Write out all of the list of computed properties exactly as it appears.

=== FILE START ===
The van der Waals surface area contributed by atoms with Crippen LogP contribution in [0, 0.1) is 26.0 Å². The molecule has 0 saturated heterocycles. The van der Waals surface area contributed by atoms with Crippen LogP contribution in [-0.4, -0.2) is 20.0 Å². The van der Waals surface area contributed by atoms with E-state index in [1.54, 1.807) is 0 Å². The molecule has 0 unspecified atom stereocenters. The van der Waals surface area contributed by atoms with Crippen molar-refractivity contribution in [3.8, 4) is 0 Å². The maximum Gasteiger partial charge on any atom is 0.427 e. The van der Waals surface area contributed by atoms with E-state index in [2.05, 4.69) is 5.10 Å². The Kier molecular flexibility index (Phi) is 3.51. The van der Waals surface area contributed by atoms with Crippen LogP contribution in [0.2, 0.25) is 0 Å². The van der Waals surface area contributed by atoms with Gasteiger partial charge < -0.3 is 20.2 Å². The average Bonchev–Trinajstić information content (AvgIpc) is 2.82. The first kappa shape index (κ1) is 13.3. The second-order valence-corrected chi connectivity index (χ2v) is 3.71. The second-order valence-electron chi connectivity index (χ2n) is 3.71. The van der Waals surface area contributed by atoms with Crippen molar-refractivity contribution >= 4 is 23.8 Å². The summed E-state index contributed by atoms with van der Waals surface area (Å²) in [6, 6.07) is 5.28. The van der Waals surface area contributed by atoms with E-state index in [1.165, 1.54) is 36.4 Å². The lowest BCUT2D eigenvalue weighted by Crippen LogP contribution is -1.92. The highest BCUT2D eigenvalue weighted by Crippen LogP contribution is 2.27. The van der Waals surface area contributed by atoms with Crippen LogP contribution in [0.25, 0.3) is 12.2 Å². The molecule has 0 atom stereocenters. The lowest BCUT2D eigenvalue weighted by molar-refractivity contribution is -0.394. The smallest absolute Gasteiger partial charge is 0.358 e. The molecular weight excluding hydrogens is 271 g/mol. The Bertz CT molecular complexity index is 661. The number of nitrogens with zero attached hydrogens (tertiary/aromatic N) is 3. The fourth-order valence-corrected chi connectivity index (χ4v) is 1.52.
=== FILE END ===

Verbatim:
The van der Waals surface area contributed by atoms with Crippen LogP contribution in [0, 0.1) is 26.0 Å². The molecule has 0 saturated heterocycles. The van der Waals surface area contributed by atoms with Crippen LogP contribution in [-0.4, -0.2) is 20.0 Å². The van der Waals surface area contributed by atoms with E-state index in [1.54, 1.807) is 0 Å². The molecule has 0 unspecified atom stereocenters. The van der Waals surface area contributed by atoms with Crippen molar-refractivity contribution in [3.8, 4) is 0 Å². The maximum Gasteiger partial charge on any atom is 0.427 e. The van der Waals surface area contributed by atoms with E-state index in [2.05, 4.69) is 5.10 Å². The Kier molecular flexibility index (Phi) is 3.51. The van der Waals surface area contributed by atoms with Crippen LogP contribution in [0.2, 0.25) is 0 Å². The van der Waals surface area contributed by atoms with Gasteiger partial charge < -0.3 is 20.2 Å². The average Bonchev–Trinajstić information content (AvgIpc) is 2.82. The first kappa shape index (κ1) is 13.3. The second-order valence-corrected chi connectivity index (χ2v) is 3.71. The second-order valence-electron chi connectivity index (χ2n) is 3.71. The van der Waals surface area contributed by atoms with Crippen molar-refractivity contribution >= 4 is 23.8 Å². The summed E-state index contributed by atoms with van der Waals surface area (Å²) in [6, 6.07) is 5.28. The van der Waals surface area contributed by atoms with E-state index in [1.165, 1.54) is 36.4 Å². The lowest BCUT2D eigenvalue weighted by Crippen LogP contribution is -1.92. The highest BCUT2D eigenvalue weighted by Crippen LogP contribution is 2.27. The van der Waals surface area contributed by atoms with Crippen LogP contribution in [0.25, 0.3) is 12.2 Å². The molecule has 0 atom stereocenters. The lowest BCUT2D eigenvalue weighted by molar-refractivity contribution is -0.394. The smallest absolute Gasteiger partial charge is 0.358 e. The molecular weight excluding hydrogens is 271 g/mol. The Bertz CT molecular complexity index is 661. The number of nitrogens with zero attached hydrogens (tertiary/aromatic N) is 3. The fourth-order valence-corrected chi connectivity index (χ4v) is 1.52.